Youth Justice and Criminal Evidence Bill [Lords] — Referral of young offenders to youth offender panels — 8 Jul 1999
As amended in the Committee, considered.
(a) neither the offence nor any associated offence is one for which the sentence is fixed by law;
(b) the court is not, in respect of the offence or any associated offence, proposing to impose a custodial sentence on the offender or make a hospital order in his case;
(c) the court is not proposing to impose a fine; and
(d) the court is not proposing to impose a conditional discharge.
(2) If the referral conditions are satisfied in accordance with subsection (3) and referral is available to the court, the court shall order the offender to be referred to a youth offender panel.
(3) The referral conditions are satisfied if the offender pleaded guilty to the offence or any associated offence and has never been convicted by or before a court in the United Kingdom of any offence other than the offence and any associated offence.
(4) For the purposes of this section referral is available to a court if--
(a) the court has been notified by the Secretary of State that arrangements for the implementation of referral orders are available in the area in which it appears to the court that the offender resides or will reside; and
(b) the notice has not been withdrawn.
(5) In this Part "referral order" means an order undersubsection (2).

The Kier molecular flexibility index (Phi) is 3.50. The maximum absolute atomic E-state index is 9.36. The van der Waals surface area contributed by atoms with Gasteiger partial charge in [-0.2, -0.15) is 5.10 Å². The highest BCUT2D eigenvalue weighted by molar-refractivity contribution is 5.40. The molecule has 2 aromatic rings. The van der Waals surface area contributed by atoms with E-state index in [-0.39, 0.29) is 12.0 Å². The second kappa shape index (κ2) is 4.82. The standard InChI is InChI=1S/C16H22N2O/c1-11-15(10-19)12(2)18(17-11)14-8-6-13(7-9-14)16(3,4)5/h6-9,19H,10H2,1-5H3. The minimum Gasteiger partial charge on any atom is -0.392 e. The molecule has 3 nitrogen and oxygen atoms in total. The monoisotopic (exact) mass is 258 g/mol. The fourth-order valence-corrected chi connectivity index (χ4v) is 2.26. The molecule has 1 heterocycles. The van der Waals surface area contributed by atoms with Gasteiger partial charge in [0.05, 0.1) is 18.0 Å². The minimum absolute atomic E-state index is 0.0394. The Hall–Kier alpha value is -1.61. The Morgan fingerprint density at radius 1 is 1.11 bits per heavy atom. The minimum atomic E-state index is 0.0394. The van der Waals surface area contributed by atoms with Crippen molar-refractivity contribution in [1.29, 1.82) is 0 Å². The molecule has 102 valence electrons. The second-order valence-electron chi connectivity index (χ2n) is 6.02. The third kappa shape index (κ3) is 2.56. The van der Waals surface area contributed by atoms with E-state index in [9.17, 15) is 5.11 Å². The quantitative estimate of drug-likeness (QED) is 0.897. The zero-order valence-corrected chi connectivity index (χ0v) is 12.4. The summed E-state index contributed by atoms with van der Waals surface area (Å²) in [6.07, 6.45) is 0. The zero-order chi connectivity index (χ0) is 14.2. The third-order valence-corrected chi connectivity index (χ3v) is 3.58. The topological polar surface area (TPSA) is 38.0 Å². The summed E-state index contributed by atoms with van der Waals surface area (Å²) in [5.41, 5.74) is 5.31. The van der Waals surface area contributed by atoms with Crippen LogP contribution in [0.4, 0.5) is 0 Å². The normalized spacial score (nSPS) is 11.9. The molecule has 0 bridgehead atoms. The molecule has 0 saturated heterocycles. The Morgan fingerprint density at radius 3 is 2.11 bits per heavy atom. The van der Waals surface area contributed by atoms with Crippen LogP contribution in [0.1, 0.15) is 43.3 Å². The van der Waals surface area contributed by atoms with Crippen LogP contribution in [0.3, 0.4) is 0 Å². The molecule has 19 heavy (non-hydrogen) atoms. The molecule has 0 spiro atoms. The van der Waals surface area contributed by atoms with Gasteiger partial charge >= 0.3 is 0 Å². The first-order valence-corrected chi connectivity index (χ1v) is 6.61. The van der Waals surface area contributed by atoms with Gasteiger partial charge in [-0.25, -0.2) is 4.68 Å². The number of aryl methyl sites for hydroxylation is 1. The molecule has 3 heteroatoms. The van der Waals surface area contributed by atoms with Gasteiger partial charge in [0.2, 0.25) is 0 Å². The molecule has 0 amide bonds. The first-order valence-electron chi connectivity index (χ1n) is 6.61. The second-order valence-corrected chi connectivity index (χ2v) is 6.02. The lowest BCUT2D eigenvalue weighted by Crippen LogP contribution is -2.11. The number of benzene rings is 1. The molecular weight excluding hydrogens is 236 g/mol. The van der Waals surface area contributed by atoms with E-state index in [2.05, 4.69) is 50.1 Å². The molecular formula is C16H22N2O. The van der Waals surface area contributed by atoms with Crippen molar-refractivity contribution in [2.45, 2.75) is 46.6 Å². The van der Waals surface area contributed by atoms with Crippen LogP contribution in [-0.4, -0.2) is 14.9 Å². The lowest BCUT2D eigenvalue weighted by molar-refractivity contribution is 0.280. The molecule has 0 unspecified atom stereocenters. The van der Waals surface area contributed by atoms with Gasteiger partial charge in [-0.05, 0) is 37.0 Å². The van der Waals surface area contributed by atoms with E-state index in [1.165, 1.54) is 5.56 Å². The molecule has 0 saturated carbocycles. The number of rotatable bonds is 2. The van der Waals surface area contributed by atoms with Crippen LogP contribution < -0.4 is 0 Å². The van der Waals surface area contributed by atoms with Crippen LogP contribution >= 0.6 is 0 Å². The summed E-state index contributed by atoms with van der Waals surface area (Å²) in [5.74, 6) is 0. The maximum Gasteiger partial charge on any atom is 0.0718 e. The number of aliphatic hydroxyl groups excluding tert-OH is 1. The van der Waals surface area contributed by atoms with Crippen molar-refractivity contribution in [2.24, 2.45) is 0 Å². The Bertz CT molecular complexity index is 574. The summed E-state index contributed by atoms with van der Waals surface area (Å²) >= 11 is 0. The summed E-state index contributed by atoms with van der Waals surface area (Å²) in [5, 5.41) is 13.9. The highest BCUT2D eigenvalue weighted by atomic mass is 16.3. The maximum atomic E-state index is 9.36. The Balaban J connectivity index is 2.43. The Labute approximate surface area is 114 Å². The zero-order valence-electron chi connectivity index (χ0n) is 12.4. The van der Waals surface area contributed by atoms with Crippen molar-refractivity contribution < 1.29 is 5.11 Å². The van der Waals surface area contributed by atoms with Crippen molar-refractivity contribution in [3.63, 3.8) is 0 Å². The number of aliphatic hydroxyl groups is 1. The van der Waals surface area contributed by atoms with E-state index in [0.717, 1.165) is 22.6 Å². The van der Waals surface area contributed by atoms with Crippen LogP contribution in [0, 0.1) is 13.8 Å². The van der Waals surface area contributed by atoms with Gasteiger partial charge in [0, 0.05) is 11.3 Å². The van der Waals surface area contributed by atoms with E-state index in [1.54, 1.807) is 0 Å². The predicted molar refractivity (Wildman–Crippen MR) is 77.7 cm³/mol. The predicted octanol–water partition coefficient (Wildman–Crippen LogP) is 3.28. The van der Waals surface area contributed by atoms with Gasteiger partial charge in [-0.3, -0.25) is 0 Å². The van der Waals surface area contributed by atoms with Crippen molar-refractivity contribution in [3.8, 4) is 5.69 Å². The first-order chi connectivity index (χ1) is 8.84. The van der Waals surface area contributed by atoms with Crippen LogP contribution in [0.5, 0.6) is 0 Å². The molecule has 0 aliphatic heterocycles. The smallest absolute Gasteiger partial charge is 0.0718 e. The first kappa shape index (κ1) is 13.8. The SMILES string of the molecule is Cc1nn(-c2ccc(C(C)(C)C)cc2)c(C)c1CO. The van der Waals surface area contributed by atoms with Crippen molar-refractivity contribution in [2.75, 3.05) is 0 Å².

(6) The Secretary of State may by regulations make such amendments of this section as he considers appropriate for altering in any way the descriptions of offenders in the case of which the referral conditions fall to be satisfied for the purposes of subsection (3).
(7) Any description of offender having effect for those purposes by virtue of such regulations may be framed by reference to such matters as the Secretary of State considers appropriate, including (in particular) one or more of the following--
(a) the offender's age;
(b) how the offender has pleaded;
(c) the offence (or offences) of which the offender has been convicted;
(d) the offender's previous convictions (if any);
(e) how (if at all) the offender has been previously punished or otherwise dealt with by any court;
(f) any characteristics or behaviour of, or circumstances relating to, any person who has at any time been charged in the same proceedings as the offender (whether or not in respect of the same offence); and
(g) whether the offender has previously been subject to a referral order.
(8) For the purposes of this section an offender who has been convicted of an offence in respect of which he was conditionally discharged (whether by a court in England and Wales or in Northern Ireland) shall be treated, despite--
(a) section 1C(1) of the Powers of Criminal Courts Act 1973 (conviction of offence for which offender so discharged deemed not a conviction), or
(b) Article 6(1) of the Criminal Justice (Northern Ireland) Order 1996 (corresponding provision for Northern Ireland),
as having been convicted of that offence'.-- [Mr. Greenway.]
Brought up, and read the First time.
I beg to move, That the clause be read a Second time.
Mr. Deputy Speaker (Mr. Michael J. Martin):
With this, it will be convenient to discuss the following amendments: No. 1, in clause 1, page 1, line 8, leave out Clauses 1 and 2.
Question put, That the clause be read a Second time:--
The House divided: Ayes 118, Noes 296.
Votes by party, red entries are votes against the majority for that party.
What is Tell? '+1 tell' means that in addition one member of that party was a teller for that division lobby.
What are Boths? An MP can vote both aye and no in the same division. The boths page explains this.
What is Turnout? This is measured against the total membership of the party at the time of the vote.
|Party||Majority (No)||Minority (Aye)||Both||Turnout|
|Con||0||111 (+2 tell)||0||70.2%|
|Lab||280 (+2 tell)||0||0||67.8%|